The Tale Of Our Times With ‘Dastaan Live!’

(MENAFN- IANS) Amritsar, Feb 26 (IANS) Faiz Ahmed Faiz, Sahir Ludhianvi, Majaaz, Nazeer Akbarabadi, Baba Nagarjuna, Paash and Kabir -- 'Dastaan Live', an independent music band, does not believe in taking the convenient/safe road out, instead uses the words of these masters to reflect on the contemporary social realities.

Perhaps the reason that in recent times, this band has earned a cult following.

With 11 members - five vocalists, three percussionists and three guitarists -- 'Dastaan Live' primarily works with music, poetry, visual art, lighting design and performance art, with music at its core.

They also incorporated puppetry in their music video of 'Mat Ro Bachche'.

“For us, it is paramount to constantly challenge ourselves by incorporating varied genres and forms,” band co-founder Anirban Ghosh tells IANS.

The inaugural show of the project, titled 'Surviving Democracy', was conceptualised by Anirban Ghosh (Baan G), Nikhil Vasudevan and Sumant Balakrishnan in 2016, and since 2018, they have carefully chosen content that is in line with their critical and political work.

Ghosh, who also teaches at Ashoka University, and runs an NGO along with his partner at the Nizamuddin slums in Delhi, says that only those people inclined with their social and political ideas come on board, and that is the reason their music works.

“Most of us are interdisciplinary artistes. The genres they practice are just 'byproducts' -- it is primarily the thought that matters. We are consistently pushing boundaries, and the project strives to enhance audience immersion, fostering dialogues, interpretations, and, above all, inspiring critical thinking,” adds Ghosh.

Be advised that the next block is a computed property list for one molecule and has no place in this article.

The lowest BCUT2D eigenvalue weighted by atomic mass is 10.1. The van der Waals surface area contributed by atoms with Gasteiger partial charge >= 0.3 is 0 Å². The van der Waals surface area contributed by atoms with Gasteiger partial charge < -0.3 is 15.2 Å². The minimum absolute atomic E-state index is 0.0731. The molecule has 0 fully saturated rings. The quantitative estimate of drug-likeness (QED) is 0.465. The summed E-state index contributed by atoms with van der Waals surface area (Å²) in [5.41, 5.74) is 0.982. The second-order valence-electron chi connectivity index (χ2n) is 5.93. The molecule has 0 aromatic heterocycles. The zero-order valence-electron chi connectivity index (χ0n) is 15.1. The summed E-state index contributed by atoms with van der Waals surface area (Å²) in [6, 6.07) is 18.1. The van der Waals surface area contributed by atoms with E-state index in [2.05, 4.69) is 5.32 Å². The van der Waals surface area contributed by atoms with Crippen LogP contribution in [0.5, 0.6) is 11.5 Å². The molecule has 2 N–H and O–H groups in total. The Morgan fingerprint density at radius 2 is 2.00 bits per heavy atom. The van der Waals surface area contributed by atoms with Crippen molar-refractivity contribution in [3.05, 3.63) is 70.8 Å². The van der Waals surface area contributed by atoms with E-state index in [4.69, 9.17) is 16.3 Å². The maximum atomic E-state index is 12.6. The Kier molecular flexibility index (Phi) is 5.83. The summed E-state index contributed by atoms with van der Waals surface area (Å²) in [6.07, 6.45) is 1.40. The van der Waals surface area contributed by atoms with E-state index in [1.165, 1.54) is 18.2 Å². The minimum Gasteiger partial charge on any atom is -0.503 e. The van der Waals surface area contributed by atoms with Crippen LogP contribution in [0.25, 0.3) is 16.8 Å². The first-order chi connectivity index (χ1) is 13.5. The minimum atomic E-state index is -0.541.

The band which was in Amritsar for the 'Sacred Amritsar 2024', presented by Sleepwell and produced by Teamwork Arts, staged their 'rock opera' - 'Kabira Khada Bazaar Mein', written by Bhisham Sahni and originally staged by theatre director M.K. Raina to critical acclaim. The show re-interprets the music of the play, retaining its core aesthetics and updating the arrangement and instrumentation for modern sensibilities.

“While Kabir is seen as a saint-seer, let us not forget that he asked very uncomfortable questions. We have always believed that the arts must raise pertinent inquiries and respond to what is going on around us. Anant Raina, who is a filmmaker, has come on board for this,” says Ghosh.

But are they not apprehensive about putting out critical content?

He says,“There will always be people uneasy with the kind of themes we work on. But it is important to speak out.”

Believing that it is important to have spaces where younger artistes across genres can push the envelope without the roadblocks that are synonymous with the market-driven arts ecosystem, Ghosh feels community arts may be the solution.

Even as several major independent bands continue to feel financial heat, the musician stresses the situation is no different for them.

However, accepting corporate funding and grants also means that their content gets compromised.

“And this is something we do not want to do.”

Planning an album, the group will be taking the Kabira show to different cities across the country.

“Kabir needs to be listened to more, much more by everybody,” he concludes.


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